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Social Media Marketing Wins Over Another Skeptic With Tangible Results

I just finished reading "Social Media Gold: Ratings & Reviews" by Lance Loveday and was struck by his article's conclusions, which correlate highly with several observations I have made about Social Media Marketing. Since early 2008 I have been saying that once you build your "Social Media Infrastructure", which in my case is generally a hub and spoke design, you then must work diligently at Reputation Management... Why? Because as I have been showing dealers for over 2 years, the consumer ratings and reviews when managed properly will drive more actual business, faster and more effectively than any other component of social media marketing.

In his article, Lance describes seeing the presentation embedded below at a conference... What really caught Lance Loveday's attention were the eye-opening statistics on just how effective ratings and reviews are. He was so positively impressed he took notes, which Lance claims is something he rarely does.

Here are the notes that Lance posted on his blog:
• NetShops research showed that products with reviews had 26% higher sales
• Letting users sort results by user ratings helped PetCo increase sales 41%
• Products with reviews generally have a lower return rate
• Bass Pro Shops indicated that users who viewed Top Rated products had a 59% higher conversion rate
• Including ratings & reviews in emails had a huge lift in email CTR
• Items with ratings on internal SERPs got a 100%+ higher CTR than those that didn’t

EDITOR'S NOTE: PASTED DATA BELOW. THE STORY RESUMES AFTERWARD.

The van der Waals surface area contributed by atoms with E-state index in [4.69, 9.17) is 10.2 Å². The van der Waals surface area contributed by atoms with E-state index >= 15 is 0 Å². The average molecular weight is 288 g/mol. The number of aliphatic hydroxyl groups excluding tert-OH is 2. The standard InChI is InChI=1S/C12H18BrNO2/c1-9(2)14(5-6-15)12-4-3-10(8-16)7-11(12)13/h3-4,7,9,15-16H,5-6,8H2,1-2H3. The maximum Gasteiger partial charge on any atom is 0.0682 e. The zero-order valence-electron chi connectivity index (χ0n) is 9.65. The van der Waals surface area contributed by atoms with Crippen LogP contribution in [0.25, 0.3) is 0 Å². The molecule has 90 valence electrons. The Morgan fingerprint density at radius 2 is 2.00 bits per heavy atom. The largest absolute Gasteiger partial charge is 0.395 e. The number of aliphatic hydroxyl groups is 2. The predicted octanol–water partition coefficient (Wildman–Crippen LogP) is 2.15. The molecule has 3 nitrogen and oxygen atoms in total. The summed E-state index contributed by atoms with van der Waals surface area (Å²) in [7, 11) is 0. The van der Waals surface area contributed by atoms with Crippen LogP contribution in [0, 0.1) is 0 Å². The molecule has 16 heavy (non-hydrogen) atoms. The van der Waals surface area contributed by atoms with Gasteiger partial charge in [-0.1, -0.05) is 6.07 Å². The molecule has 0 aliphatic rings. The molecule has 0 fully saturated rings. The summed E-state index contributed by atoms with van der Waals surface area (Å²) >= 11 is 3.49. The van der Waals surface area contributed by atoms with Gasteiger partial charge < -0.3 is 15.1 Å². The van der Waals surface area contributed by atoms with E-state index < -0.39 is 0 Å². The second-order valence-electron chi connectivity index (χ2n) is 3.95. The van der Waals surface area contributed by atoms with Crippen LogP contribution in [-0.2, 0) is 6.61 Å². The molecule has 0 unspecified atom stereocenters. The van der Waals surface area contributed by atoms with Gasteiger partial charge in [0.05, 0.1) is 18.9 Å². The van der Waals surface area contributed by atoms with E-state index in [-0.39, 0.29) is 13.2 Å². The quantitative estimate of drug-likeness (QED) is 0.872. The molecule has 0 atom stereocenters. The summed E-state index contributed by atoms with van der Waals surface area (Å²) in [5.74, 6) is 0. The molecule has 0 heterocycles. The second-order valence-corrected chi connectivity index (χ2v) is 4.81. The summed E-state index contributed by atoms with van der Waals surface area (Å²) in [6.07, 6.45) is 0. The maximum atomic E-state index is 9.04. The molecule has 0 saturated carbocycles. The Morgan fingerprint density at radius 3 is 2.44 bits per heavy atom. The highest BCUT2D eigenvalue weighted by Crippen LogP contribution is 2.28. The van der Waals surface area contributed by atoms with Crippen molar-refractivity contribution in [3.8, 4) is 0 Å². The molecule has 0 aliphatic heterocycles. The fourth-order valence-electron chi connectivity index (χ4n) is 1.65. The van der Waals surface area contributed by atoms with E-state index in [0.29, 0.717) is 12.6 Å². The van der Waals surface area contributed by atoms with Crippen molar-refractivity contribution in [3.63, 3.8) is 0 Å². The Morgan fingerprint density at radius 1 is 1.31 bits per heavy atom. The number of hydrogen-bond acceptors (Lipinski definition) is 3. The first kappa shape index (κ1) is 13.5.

• Better SEO is a side benefit of incorporating reviews (more keyword-rich copy on the page)

In his article, Lance goes on to say that he can believe in results such as increased sales and higher web site conversion rates... From what I can tell, the presentation was some sort of epiphany for Lance which brought around another non-believer to see that social media is worth the effort. Actually, in my opinion unless you build the entire system out the way I have seen it done by a handful of dealers, even the ratings and reviews aspect of Reputation Management is pretty tough to drive business from... The key is to amplify the positive reviews so they are 100x as widely shown and seen than the negative reviews... But, to explain how that works is getting too far into the secret sauce of what I have been working on diligently for two years! If you are going to NADA, please be sure to attend my NADA workshops in the ADP conference room at the convention center so you can see exactly how all the pieces fit together. In the meantime, check out this slide show:

Your Users Trust Each Other, Not You: Why and How to Implement Ratings and Reviews
Ralph recommends for car dealers: Slides 38-44, 90-93
Lance Sees Social Media SEO Impact

One of the last treasures that Lance Loveday stumbled across is the significant SEO impact that a properly executed Social Media marketing strategy delivers... Like so many others that get blinded by the dazzle of search engine results, Lance was forced to reassess his opinion of social media marketing when he realized the SERP impact that it generates as a byproduct. Lance also found out the when user ratings and reviews are part of a web site's actual structure, they receive better organic rankings... This of course leads to what? More traffic (doh!). Lance does go on to admit that a lot of the SEO impact is intuitive (thank God) and simply makes a lot of sense. If a dealer has more social media profiles and account pages with relevant content, photos, videos and consumer reviews and ratings, well it stands to reason that searches for related topics may turn up more than one of these pages... It all seems quite annoying to me that people actually have to have the SEO thing pointed out to them. This is what makes me think there is always something smelly about anyone who asks for money to improve a dealer's SEO results... It is the sites and the content, stupid, not some black magic witchcraft... That's what drives the search engines... If you got more web sites with more good stuff that people find interesting, you get better search engine results.